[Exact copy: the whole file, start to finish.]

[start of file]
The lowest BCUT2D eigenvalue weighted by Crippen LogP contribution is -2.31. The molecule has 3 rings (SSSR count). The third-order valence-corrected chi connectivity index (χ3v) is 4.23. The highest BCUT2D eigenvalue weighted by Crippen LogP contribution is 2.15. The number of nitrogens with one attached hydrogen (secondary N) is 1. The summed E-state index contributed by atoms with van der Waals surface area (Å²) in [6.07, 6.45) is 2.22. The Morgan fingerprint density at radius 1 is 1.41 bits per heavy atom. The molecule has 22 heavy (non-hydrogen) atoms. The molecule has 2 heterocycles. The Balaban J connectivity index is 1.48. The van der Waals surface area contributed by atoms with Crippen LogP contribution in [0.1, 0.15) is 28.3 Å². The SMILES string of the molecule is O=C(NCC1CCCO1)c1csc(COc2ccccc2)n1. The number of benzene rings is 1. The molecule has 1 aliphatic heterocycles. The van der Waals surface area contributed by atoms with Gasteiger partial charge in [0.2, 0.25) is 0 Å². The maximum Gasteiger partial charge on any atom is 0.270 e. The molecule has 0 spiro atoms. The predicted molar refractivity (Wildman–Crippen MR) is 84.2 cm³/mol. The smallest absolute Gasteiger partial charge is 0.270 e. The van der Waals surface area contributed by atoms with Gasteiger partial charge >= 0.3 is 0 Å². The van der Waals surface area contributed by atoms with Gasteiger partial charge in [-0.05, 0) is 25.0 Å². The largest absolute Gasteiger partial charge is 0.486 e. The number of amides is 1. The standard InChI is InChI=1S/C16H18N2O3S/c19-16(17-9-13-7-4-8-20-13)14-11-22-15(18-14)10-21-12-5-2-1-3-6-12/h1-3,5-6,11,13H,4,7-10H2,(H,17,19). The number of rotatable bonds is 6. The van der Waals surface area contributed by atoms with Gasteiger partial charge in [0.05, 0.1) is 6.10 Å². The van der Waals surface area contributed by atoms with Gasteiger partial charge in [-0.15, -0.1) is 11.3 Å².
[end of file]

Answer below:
The lowest BCUT2D eigenvalue weighted by Crippen LogP contribution is -2.31. The molecule has 3 rings (SSSR count). The third-order valence-corrected chi connectivity index (χ3v) is 4.23. The highest BCUT2D eigenvalue weighted by Crippen LogP contribution is 2.15. The number of nitrogens with one attached hydrogen (secondary N) is 1. The summed E-state index contributed by atoms with van der Waals surface area (Å²) in [6.07, 6.45) is 2.22. The Morgan fingerprint density at radius 1 is 1.41 bits per heavy atom. The molecule has 22 heavy (non-hydrogen) atoms. The molecule has 2 heterocycles. The Balaban J connectivity index is 1.48. The van der Waals surface area contributed by atoms with Crippen LogP contribution in [0.1, 0.15) is 28.3 Å². The SMILES string of the molecule is O=C(NCC1CCCO1)c1csc(COc2ccccc2)n1. The number of benzene rings is 1. The molecule has 1 aliphatic heterocycles. The van der Waals surface area contributed by atoms with Gasteiger partial charge in [0.2, 0.25) is 0 Å². The maximum Gasteiger partial charge on any atom is 0.270 e. The molecule has 0 spiro atoms. The predicted molar refractivity (Wildman–Crippen MR) is 84.2 cm³/mol. The smallest absolute Gasteiger partial charge is 0.270 e. The van der Waals surface area contributed by atoms with Gasteiger partial charge >= 0.3 is 0 Å². The van der Waals surface area contributed by atoms with Gasteiger partial charge in [-0.05, 0) is 25.0 Å². The largest absolute Gasteiger partial charge is 0.486 e. The number of amides is 1. The standard InChI is InChI=1S/C16H18N2O3S/c19-16(17-9-13-7-4-8-20-13)14-11-22-15(18-14)10-21-12-5-2-1-3-6-12/h1-3,5-6,11,13H,4,7-10H2,(H,17,19). The number of rotatable bonds is 6. The van der Waals surface area contributed by atoms with Gasteiger partial charge in [0.05, 0.1) is 6.10 Å². The van der Waals surface area contributed by atoms with Gasteiger partial charge in [-0.15, -0.1) is 11.3 Å².